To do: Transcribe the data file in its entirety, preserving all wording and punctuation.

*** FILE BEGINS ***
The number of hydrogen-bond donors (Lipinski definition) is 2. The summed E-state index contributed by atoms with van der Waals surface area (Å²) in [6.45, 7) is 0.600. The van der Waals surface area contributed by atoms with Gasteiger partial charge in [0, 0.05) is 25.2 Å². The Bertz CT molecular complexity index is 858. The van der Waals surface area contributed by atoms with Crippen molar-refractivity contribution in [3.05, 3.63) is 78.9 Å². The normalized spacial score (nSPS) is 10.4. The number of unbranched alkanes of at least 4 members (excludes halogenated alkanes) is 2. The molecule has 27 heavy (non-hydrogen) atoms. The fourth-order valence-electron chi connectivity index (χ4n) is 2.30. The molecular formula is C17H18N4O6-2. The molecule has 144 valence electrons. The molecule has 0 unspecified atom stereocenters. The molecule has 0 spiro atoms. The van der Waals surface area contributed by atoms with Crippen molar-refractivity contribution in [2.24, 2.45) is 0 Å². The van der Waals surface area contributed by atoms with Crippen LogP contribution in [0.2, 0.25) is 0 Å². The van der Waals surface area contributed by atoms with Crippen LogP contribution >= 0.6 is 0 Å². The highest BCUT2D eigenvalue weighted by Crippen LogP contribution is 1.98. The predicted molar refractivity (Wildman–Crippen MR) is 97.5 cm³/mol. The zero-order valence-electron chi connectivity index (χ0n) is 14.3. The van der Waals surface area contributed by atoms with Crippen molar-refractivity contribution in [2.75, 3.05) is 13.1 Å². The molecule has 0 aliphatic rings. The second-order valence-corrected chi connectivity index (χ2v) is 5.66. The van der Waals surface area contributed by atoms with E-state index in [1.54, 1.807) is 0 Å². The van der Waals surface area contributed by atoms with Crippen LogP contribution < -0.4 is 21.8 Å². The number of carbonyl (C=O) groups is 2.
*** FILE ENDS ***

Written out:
The number of hydrogen-bond donors (Lipinski definition) is 2. The summed E-state index contributed by atoms with van der Waals surface area (Å²) in [6.45, 7) is 0.600. The van der Waals surface area contributed by atoms with Gasteiger partial charge in [0, 0.05) is 25.2 Å². The Bertz CT molecular complexity index is 858. The van der Waals surface area contributed by atoms with Crippen molar-refractivity contribution in [3.05, 3.63) is 78.9 Å². The normalized spacial score (nSPS) is 10.4. The number of unbranched alkanes of at least 4 members (excludes halogenated alkanes) is 2. The molecule has 27 heavy (non-hydrogen) atoms. The fourth-order valence-electron chi connectivity index (χ4n) is 2.30. The molecular formula is C17H18N4O6-2. The molecule has 144 valence electrons. The molecule has 0 unspecified atom stereocenters. The molecule has 0 spiro atoms. The van der Waals surface area contributed by atoms with Crippen molar-refractivity contribution in [2.24, 2.45) is 0 Å². The van der Waals surface area contributed by atoms with Crippen LogP contribution in [0.2, 0.25) is 0 Å². The van der Waals surface area contributed by atoms with Crippen LogP contribution >= 0.6 is 0 Å². The highest BCUT2D eigenvalue weighted by Crippen LogP contribution is 1.98. The predicted molar refractivity (Wildman–Crippen MR) is 97.5 cm³/mol. The zero-order valence-electron chi connectivity index (χ0n) is 14.3. The van der Waals surface area contributed by atoms with Crippen molar-refractivity contribution in [2.75, 3.05) is 13.1 Å². The molecule has 0 aliphatic rings. The second-order valence-corrected chi connectivity index (χ2v) is 5.66. The van der Waals surface area contributed by atoms with E-state index in [1.54, 1.807) is 0 Å². The van der Waals surface area contributed by atoms with Crippen LogP contribution < -0.4 is 21.8 Å². The number of carbonyl (C=O) groups is 2.